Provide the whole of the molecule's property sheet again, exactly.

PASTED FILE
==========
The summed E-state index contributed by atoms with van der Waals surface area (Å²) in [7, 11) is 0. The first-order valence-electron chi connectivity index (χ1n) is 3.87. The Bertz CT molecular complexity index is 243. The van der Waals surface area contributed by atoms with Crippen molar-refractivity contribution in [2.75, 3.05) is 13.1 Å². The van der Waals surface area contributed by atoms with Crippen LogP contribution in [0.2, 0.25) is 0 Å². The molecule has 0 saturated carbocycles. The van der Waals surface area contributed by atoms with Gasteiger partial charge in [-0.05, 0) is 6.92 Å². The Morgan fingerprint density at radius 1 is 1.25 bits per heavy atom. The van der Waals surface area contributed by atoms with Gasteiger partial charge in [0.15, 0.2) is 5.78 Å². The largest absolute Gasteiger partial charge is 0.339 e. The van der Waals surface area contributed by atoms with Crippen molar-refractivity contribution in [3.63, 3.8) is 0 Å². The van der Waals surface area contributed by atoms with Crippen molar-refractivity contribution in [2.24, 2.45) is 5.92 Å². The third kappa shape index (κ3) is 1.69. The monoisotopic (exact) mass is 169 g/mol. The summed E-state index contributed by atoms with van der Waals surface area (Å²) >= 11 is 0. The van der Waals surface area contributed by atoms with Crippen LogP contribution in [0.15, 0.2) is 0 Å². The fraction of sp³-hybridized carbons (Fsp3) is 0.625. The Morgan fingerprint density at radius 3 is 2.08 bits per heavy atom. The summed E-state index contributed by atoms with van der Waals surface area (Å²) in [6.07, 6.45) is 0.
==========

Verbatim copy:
The summed E-state index contributed by atoms with van der Waals surface area (Å²) in [7, 11) is 0. The first-order valence-electron chi connectivity index (χ1n) is 3.87. The Bertz CT molecular complexity index is 243. The van der Waals surface area contributed by atoms with Crippen molar-refractivity contribution in [2.75, 3.05) is 13.1 Å². The van der Waals surface area contributed by atoms with Crippen LogP contribution in [0.2, 0.25) is 0 Å². The molecule has 0 saturated carbocycles. The van der Waals surface area contributed by atoms with Gasteiger partial charge in [-0.05, 0) is 6.92 Å². The Morgan fingerprint density at radius 1 is 1.25 bits per heavy atom. The van der Waals surface area contributed by atoms with Gasteiger partial charge in [0.15, 0.2) is 5.78 Å². The largest absolute Gasteiger partial charge is 0.339 e. The van der Waals surface area contributed by atoms with Crippen molar-refractivity contribution in [3.63, 3.8) is 0 Å². The van der Waals surface area contributed by atoms with Crippen molar-refractivity contribution in [2.24, 2.45) is 5.92 Å². The third kappa shape index (κ3) is 1.69. The monoisotopic (exact) mass is 169 g/mol. The summed E-state index contributed by atoms with van der Waals surface area (Å²) >= 11 is 0. The van der Waals surface area contributed by atoms with Crippen LogP contribution in [0.15, 0.2) is 0 Å². The fraction of sp³-hybridized carbons (Fsp3) is 0.625. The Morgan fingerprint density at radius 3 is 2.08 bits per heavy atom. The summed E-state index contributed by atoms with van der Waals surface area (Å²) in [6.07, 6.45) is 0.